48 Laws of Power
By Robert Greene
Robert Greene, a historian by hobby, entered a career that didn’t really suit him as a way to make a living. But instead of moping along like most people, he decided he wanted out. And thus initiated a period of wandering: he traveled the world and found work wherever he could. In the end, he worked about 50 odd jobs in every conceivable place — from construction in greece, tour guide in Dublin, Hotel Clerk in Paris, to director’s assistant in hollywood (#YouNameIt). Throughout his studies of history and experiences with people, he noticed all the historical stories of warriors, kings, and queens, from Julius Caesar to Macchiavelli were happening right before his eyes. People want power, and they want to conceal this want — so the play games. The 48 Laws of power are the cheat codes to that game: the rules that you must understand in order to best navigate human relations to attain power. And even if you’re not as cold and heartless, the book is still a good read, because it exposes the harsh realities of the world we live in, how people think, their hidden motives, and how they try to impose themselves to achieve their goals.
Other Books I’ve Read & Loved, But Haven’t Reviewed:
- Think and Grow Rich by Napolean Hill
- Until the Brighter Tomorrow by Valerie Rainford
- The Great Gatsby by F. Scott Fitzgerald
- The Art of Seduction by Robert Greene
- Rich Dad, Poor Dad by Robert Kiyosaki
- Influence: The Psychology of Persuasion by Robert Cialdini
- The 33 Strategies of War by Robert Greene
- Letters to a Young Brother by Hill Harper
- The Other Wes Moore by Wes Moore
Most of the books I’m interested in are usually related to success in one way or another. I like to read about individuals who have been able to achieve the impossible, because I’m fascinated by how they chose to see the world and use their mind to its fullest potential. In these stories, although anecdotal, I think there are many valuable lessons to be learned. With that, here are a few of the books that are on my radar.
- The Immortal Game: A History of Chess by David Shenk
- Mastermind: How To Think Like Sherlock Holmes by Maria Konnikova
- The Essays of Warren Buffet by Warren Buffet
- Mastery by Robert Greene
- Creativity, Inc. by Ed Catmull
- Steal Like An Artist by Austin Kleon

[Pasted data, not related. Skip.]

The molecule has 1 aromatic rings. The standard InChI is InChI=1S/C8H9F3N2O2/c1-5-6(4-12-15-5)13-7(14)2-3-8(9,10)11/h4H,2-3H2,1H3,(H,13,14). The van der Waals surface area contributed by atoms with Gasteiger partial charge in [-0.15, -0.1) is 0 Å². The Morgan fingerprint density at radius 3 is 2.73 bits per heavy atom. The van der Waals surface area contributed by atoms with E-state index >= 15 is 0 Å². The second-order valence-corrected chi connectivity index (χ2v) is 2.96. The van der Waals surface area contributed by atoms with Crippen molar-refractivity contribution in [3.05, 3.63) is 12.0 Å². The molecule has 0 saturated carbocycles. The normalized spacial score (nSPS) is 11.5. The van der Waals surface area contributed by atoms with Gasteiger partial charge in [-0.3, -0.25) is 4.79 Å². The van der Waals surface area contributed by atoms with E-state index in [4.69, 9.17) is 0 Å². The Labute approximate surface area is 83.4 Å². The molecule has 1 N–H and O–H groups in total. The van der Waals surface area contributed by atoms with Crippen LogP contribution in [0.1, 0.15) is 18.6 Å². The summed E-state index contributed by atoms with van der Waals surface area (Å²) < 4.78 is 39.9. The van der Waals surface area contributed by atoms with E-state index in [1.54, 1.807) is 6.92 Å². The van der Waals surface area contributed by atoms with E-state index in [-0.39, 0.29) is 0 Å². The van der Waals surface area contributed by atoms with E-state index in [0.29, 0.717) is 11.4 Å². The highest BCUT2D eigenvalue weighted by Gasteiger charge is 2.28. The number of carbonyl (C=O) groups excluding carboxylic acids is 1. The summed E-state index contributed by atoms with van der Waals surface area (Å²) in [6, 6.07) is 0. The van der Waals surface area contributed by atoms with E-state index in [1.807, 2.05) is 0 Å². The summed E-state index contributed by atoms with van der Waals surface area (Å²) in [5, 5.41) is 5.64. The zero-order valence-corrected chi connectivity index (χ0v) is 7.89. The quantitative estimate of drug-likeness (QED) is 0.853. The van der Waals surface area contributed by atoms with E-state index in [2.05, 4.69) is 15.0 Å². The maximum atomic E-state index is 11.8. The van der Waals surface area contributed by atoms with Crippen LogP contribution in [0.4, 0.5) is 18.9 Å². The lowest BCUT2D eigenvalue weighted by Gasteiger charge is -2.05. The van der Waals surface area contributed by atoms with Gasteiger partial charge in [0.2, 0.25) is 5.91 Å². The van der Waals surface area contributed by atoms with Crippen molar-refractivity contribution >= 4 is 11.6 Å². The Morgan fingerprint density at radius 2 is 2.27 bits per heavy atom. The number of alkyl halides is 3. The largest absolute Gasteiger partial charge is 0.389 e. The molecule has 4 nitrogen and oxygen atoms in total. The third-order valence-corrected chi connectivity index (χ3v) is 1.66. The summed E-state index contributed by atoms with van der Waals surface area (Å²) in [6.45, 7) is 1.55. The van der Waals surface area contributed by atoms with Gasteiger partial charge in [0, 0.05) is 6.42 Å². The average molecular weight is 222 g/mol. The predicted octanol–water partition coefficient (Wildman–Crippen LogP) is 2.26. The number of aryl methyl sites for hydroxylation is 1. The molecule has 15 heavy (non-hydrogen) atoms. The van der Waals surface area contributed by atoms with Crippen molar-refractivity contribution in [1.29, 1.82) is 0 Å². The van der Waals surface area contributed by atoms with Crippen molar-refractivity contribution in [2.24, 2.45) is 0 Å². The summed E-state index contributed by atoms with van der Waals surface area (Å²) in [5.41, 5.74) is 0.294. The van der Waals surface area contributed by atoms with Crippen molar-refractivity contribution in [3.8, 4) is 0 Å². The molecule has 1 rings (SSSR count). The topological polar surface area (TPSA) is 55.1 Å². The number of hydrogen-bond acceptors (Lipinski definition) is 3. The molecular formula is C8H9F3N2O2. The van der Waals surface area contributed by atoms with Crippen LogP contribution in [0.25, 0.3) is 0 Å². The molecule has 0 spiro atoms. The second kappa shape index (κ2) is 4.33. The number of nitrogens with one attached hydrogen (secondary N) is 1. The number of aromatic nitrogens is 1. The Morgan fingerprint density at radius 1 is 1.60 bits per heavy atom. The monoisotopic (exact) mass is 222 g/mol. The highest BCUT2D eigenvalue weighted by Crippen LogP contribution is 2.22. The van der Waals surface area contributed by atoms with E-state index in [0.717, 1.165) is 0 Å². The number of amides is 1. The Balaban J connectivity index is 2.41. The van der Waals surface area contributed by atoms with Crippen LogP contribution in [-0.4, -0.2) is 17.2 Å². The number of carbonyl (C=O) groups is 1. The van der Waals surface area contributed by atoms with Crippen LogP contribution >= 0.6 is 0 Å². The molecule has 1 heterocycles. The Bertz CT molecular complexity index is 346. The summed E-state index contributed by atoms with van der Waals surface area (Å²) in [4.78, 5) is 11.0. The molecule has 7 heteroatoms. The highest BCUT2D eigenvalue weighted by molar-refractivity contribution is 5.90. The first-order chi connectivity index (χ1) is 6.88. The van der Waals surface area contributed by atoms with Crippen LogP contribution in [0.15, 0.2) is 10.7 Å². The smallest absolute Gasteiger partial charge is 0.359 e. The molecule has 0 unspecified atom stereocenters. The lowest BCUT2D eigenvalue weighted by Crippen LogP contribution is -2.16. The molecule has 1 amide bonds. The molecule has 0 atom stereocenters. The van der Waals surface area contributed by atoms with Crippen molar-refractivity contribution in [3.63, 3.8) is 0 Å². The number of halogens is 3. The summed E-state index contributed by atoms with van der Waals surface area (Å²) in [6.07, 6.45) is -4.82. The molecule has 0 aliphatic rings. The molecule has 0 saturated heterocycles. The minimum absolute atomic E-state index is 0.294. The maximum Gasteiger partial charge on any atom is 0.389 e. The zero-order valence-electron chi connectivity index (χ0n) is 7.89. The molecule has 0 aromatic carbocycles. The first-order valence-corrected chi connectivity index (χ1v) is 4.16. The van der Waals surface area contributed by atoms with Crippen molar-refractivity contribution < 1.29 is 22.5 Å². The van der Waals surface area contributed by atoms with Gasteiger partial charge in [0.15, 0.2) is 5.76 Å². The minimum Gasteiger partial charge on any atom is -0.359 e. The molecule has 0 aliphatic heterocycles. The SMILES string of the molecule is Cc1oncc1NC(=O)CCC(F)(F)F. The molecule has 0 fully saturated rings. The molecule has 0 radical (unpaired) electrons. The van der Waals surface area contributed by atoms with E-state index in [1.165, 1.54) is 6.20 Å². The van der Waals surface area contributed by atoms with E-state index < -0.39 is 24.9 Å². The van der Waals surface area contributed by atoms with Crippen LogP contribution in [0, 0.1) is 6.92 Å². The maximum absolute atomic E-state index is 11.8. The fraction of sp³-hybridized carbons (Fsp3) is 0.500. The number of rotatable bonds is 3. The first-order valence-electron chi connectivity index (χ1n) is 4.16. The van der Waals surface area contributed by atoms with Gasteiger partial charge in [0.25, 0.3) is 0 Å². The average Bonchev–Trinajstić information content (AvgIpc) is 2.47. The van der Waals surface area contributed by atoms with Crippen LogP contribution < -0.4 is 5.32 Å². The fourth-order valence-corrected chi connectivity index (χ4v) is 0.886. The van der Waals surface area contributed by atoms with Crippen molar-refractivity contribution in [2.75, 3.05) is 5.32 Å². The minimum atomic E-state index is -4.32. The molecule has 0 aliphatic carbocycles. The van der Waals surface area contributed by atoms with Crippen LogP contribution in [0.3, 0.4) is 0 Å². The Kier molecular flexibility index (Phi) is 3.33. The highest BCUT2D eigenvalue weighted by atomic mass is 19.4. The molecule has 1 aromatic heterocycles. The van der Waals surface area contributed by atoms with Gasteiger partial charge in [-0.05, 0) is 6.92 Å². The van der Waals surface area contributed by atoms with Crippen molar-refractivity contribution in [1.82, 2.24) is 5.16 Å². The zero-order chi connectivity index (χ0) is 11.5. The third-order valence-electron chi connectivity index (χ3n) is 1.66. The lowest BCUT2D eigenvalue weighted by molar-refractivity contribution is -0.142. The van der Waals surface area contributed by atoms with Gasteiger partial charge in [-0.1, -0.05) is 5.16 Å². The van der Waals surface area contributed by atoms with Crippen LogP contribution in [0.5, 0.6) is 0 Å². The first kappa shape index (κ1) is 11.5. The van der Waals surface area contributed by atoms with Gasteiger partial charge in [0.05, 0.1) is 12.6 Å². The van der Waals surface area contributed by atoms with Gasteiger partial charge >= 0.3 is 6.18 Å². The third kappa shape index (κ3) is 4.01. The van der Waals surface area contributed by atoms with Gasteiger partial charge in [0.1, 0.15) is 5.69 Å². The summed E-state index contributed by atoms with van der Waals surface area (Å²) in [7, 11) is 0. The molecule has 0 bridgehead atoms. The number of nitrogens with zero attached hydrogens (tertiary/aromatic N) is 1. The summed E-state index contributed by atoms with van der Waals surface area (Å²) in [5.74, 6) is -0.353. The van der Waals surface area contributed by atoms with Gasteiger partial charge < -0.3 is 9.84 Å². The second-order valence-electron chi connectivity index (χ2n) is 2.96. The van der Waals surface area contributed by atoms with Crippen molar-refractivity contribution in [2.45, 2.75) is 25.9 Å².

- The Storytelling Animal by Jonathan Gottschall
- Telling True Stories by Wendy Call and Mark Kramer
- Trust Me, I’m Lying by Ryan Holiday
- The Hard Thing About Hard Things by Ben Horowitz
- The Intelligent Investor by Benjamin Graham
- Security Analysis by Benjamin Graham
- The Black Swan by Nassim Taleb
- Common Stocks and Uncommon Profits by Phillip fisher
- The Stress Test: Reflections on Financial Crises by Tim Geithner
Steve Jobs by Walter Isaacson
Flow by Mihaly Csikszentmihalyi
- Outliers: The Story of Success by Malcolm Gladwell
- Blink: The Power of Thinking Without Thinking by Malcolm Gladwell
- Zero to One by Peter Thiel
- The Tipping Point: How Little Things Can Make a Big Difference by Malcolm Gladwell
- Merchant Princes: An Intimate History of Jewish Families Who Built Great Department Stores by Leon A. Harris
- So Good They Can’t Ignore You by Cal Newport
- Give and Take by Adam Grant
- StrengthsFinder 2.0 by Tom Rath
- Friend and Foe by Adam Galinsky and Maurice Schweitzer
- The Power of Habit by Charles Duhigg
Never Eat Alone by Keith Ferrazzi
The 4-Hour Workweek by Tim Ferriss
Predictably Irrational by Dan Ariely
7 Habits of Highly Effective People by Stephen R. Covey
- The Hard Thing About Hard Things by Ben Horowitz
- Jack: Straight from the Gut by Jack Welch
- The Outsiders by William Thorndike Jr.
- Clash of Cultures by John Bogle
- Business adventures: 12 Classic Takes from the World of Wall Street by John Brooks
- Jab, Jab, Jab, Right Hook by Gary Vaynerchuk
- Miracle Morning by Hal Elrod